Ultimately, the reason I don't see a lot of blood in my day to day life is that I don't see a lot of death.
We freak out when we see blood because it means something about the wholeness of a body has been violated. We SHOULD freak out when we see blood, because when too much blood comes out, we're gone.
Blood is about life and death.
It turns out a lot of the other stuff in these ancient texts was associated with life and death, too. Things like menstrual cycles and even water, like the water used in cleansing rituals.
So maybe holiness, this ancient idea that clearly has something to do with God, has something to do with being alive.
There is life in you and me. It's in the tree outside my window, even now, even when it seems that life has been chased away by a wicked, violent winter. It's in my dog (though his is a kind of manic life, one second his energy coursing through him like he's a puppy, the next him laying so passively that you can pick up his paw and drop it without him opening his eyes to note the interruption in his nap). There is life that we see in a heartbeat, although it's clearly more than a heartbeat. We see it in brain activity, although it's clearly more than brain activity. It shows up in our physiology, though many of us would agree that it transcends physiological categories in important ways.
I've watched many of my friends walk through the miraculous process of becoming parents, and everyone of them seems aware that though they conceived their children through their acts, they can hardly take responsibility for the life that has been created. It's way above our pay grade to make something alive. And yet here we are, so full of life.
So if holiness has something to do with life, then the command to be holy must have something to do with being alive. And if life is more than physiology, then maybe there are ways of walking around with a heartbeat and brain activity that fall short of what God has in mind when He wants to make us alive.
Death has a way of clinging to us. We are corruptible. When a lie takes root and requires us to be more and more deceptive to keep up with it, something not unlike death is creeping in. When we choose greed over generosity, slowly turning more and more inward, something is slowly dying in us. When fear shapes our posture toward this world, keeping us from loving and tempting us toward hating, we have made some kind of deal with death.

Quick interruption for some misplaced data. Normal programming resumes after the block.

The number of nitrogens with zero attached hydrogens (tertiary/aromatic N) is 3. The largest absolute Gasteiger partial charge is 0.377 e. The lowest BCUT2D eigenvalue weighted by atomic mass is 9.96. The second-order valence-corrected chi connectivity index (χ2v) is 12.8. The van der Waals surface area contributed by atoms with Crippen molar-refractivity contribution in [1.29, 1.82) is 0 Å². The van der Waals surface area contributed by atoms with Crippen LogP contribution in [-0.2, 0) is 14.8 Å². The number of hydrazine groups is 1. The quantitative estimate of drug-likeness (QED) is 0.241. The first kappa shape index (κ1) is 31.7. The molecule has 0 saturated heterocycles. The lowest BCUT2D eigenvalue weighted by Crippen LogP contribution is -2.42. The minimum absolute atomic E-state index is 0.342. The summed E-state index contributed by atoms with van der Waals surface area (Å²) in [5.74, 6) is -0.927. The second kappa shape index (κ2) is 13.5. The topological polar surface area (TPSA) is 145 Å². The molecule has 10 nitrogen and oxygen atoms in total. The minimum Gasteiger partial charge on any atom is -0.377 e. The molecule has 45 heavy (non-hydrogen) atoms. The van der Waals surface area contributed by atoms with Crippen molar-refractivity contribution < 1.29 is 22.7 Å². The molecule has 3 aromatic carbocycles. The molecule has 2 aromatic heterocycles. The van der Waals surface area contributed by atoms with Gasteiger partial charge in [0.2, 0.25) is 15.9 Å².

When death shows up, it needs to be chased away. We can't just ignore it, hoping time will heal its wounds. We dare not embrace it, because it will take that little opening we offer it and carry on its work. When death takes hold in us, some greater life needs to come along and push it away. And what I'm suggesting here is that all that blood was a way of seeing death chased away.
The Israelites had a holy God in their midst. He is the utterly incorruptible life that gives life. And He and His people knew that death was something they could be tempted by. Something they would capitulate to, again and again. So the life of another -- an animal like a bull -- would be required. The blood that was its life would be used to cleanse the people and their altar, as if that power of life that is represented by blood could be transferred, making a dead thing alive, after a living thing has given its life.
At the end of Deuteronomy, after pages and pages of blood and sacrifice, regulation after regulation, after endlessly distinguishing between what is holy and what is unholy, Moses lays out the final terms of this covenant between God and the Israelites with a sort of summary statement. It begins:
"This day I call heaven and earth as witnesses against you that I have set before you life and death, blessings and curses. Now choose life, so that you and your children may live..."
I'm not sure what you think of when God says "Be holy as I am holy," but maybe the idea of being deeply, holistically alive should come to mind.
More next week...